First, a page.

Travel Curbed at Nestle, L’Oreal, Cargill as Virus Spreads
(Bloomberg) -- Employers ranging from the world’s largest trader of farm crops to the biggest food and beverage company have suspended business travel, a decision that may help curb the spread of coronavirus but hasten a hit to the global economy.
The names and products of companies cutting or limiting travel are familiar worldwide. Nestle SA, the Swiss maker of KitKat snack bars and Nespresso capsules, told employees to avoid traveling until at least mid-March. A similar recommendation at L’Oreal SA, the cosmetics owner of global brands like Lancome and Maybelline, extends through March 31.
Nestle, the employer of 291,000 people worldwide, was one of the first multinational companies to take the decisive step as the virus seeded in new countries including Brazil, stoking concerns about a pandemic. Now the number is growing rapidly: Among the latest is crop trader Cargill Inc., which has banned travel for at least two weeks.
The virus has infected more than 82,000 people and killed at least 2,800 since emerging in central China at the end of last year. It has spread to over 40 countries in less than two months.
In the absence of global health guidelines, companies have to devise their own plans for keeping employees safe. British American Tobacco Plc, the maker of Lucky Strike cigarettes, said it reduced travel to the bare minimum while America’s top farm co-op, CHS, suspended travel outside of employees’ home country.
Coca-Cola Co. and Kraft Heinz Co. have opted to avoid affected countries, while Petrobras, Brazil’s state-controlled energy giant, said it has suspended employee travel to China and Japan.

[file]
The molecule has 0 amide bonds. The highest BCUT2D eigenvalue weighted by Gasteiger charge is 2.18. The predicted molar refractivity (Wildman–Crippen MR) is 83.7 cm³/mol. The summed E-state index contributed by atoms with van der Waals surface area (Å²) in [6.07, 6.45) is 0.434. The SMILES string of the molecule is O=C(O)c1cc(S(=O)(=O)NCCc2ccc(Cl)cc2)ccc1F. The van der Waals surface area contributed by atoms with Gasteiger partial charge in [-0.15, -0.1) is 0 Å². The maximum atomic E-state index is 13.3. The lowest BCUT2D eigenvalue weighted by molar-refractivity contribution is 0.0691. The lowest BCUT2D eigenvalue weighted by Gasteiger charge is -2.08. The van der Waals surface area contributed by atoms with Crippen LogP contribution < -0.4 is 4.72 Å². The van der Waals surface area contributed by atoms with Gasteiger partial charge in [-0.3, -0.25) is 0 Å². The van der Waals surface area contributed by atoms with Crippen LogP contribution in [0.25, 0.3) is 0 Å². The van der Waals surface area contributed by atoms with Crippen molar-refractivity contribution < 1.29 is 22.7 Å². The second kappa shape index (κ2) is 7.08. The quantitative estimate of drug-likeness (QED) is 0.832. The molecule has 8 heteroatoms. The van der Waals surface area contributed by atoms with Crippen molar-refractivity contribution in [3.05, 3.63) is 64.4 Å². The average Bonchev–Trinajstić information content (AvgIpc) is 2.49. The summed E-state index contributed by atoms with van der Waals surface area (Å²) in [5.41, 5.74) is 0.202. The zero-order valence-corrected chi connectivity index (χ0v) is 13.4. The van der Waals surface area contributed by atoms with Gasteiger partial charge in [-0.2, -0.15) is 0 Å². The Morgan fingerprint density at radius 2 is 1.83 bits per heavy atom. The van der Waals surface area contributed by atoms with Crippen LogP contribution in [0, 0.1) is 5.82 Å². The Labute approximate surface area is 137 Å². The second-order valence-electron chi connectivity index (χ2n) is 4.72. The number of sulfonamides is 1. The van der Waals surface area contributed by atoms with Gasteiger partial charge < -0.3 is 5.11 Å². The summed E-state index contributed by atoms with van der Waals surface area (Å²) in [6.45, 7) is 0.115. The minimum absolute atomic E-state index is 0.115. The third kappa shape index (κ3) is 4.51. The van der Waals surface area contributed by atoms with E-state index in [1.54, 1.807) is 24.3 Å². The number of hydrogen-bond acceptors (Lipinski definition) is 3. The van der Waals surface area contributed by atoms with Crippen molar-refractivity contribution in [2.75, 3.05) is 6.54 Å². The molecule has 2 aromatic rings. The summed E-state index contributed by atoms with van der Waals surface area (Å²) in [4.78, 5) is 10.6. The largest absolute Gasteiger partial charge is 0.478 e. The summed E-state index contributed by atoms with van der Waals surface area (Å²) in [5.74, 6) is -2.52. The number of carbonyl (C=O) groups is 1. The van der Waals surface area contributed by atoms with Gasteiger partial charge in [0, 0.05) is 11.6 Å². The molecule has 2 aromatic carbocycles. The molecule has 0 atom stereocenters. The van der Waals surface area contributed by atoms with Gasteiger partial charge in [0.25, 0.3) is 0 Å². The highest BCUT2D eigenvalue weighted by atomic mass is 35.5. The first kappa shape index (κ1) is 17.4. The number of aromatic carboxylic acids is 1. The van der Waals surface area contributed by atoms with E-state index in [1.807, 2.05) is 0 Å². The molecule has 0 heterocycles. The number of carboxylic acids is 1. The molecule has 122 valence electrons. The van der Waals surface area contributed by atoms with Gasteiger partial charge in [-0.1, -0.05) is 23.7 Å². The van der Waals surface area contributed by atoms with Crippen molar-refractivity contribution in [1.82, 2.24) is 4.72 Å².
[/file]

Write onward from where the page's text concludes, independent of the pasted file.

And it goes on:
The travel curbs are bound to hit industries from airlines to hotels that are already reeling from China’s drastic response. Air France-KLM last week warned that the outbreak will wipe as much as 200 million euros ($219 million) from earnings.
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Nestle said it “shares global concerns over the spread and impact on public health of coronavirus.” The virus spreads mainly through droplets contained in coughs and sneezes.
Companies in other sectors have also canceled events or encouraged working from home to minimize employees’ exposure. German power company RWE AG said it’s canceling all large internal and external events that aren’t absolutely necessary.
Not so in the fashion industry. In Paris, most luxury goods makers declined to cancel or reschedule their spring fashion shows, which attract models, buyers, and press from around the world. Many participants at runway shows including Kering’s Saint Laurent or LVMH’s Christian Dior came directly from Milan Fashion Week, and, when questioned, appeared to be unaware of the recommendation from France’s health ministry that they wear a mask in public.
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